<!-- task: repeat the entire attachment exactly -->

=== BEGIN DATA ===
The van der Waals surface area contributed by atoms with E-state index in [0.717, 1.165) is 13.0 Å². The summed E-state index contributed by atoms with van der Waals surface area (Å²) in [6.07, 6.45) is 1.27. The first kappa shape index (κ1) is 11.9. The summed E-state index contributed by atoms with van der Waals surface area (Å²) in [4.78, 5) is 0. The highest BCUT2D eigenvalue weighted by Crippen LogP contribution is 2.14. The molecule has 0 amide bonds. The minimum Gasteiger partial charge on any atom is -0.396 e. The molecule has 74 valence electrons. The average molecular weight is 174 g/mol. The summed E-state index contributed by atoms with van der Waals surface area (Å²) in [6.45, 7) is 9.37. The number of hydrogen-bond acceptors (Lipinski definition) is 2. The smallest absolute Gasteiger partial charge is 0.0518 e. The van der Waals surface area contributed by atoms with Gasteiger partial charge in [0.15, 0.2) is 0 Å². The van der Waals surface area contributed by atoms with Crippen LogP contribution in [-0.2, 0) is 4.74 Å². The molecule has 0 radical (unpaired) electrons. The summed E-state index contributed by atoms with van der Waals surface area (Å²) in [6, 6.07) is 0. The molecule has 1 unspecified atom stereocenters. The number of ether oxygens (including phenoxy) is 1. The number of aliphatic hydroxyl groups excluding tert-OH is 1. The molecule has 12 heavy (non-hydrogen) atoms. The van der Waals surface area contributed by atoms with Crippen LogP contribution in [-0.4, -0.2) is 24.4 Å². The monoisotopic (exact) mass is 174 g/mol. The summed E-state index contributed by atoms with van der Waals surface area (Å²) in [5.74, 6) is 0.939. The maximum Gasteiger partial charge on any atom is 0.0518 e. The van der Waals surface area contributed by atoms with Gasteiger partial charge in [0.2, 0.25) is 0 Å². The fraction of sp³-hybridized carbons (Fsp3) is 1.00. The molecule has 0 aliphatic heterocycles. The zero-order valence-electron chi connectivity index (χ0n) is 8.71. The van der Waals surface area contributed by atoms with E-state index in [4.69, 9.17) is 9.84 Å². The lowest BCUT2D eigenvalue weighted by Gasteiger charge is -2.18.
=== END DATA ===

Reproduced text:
The van der Waals surface area contributed by atoms with E-state index in [0.717, 1.165) is 13.0 Å². The summed E-state index contributed by atoms with van der Waals surface area (Å²) in [6.07, 6.45) is 1.27. The first kappa shape index (κ1) is 11.9. The summed E-state index contributed by atoms with van der Waals surface area (Å²) in [4.78, 5) is 0. The highest BCUT2D eigenvalue weighted by Crippen LogP contribution is 2.14. The molecule has 0 amide bonds. The minimum Gasteiger partial charge on any atom is -0.396 e. The molecule has 74 valence electrons. The average molecular weight is 174 g/mol. The summed E-state index contributed by atoms with van der Waals surface area (Å²) in [6.45, 7) is 9.37. The number of hydrogen-bond acceptors (Lipinski definition) is 2. The smallest absolute Gasteiger partial charge is 0.0518 e. The van der Waals surface area contributed by atoms with Gasteiger partial charge in [0.15, 0.2) is 0 Å². The van der Waals surface area contributed by atoms with Crippen LogP contribution in [-0.2, 0) is 4.74 Å². The molecule has 0 radical (unpaired) electrons. The summed E-state index contributed by atoms with van der Waals surface area (Å²) in [6, 6.07) is 0. The molecule has 1 unspecified atom stereocenters. The number of ether oxygens (including phenoxy) is 1. The number of aliphatic hydroxyl groups excluding tert-OH is 1. The molecule has 12 heavy (non-hydrogen) atoms. The van der Waals surface area contributed by atoms with Crippen LogP contribution in [-0.4, -0.2) is 24.4 Å². The monoisotopic (exact) mass is 174 g/mol. The summed E-state index contributed by atoms with van der Waals surface area (Å²) in [5.74, 6) is 0.939. The maximum Gasteiger partial charge on any atom is 0.0518 e. The van der Waals surface area contributed by atoms with Gasteiger partial charge in [0.2, 0.25) is 0 Å². The fraction of sp³-hybridized carbons (Fsp3) is 1.00. The molecule has 0 aliphatic heterocycles. The zero-order valence-electron chi connectivity index (χ0n) is 8.71. The van der Waals surface area contributed by atoms with E-state index in [4.69, 9.17) is 9.84 Å². The lowest BCUT2D eigenvalue weighted by Gasteiger charge is -2.18.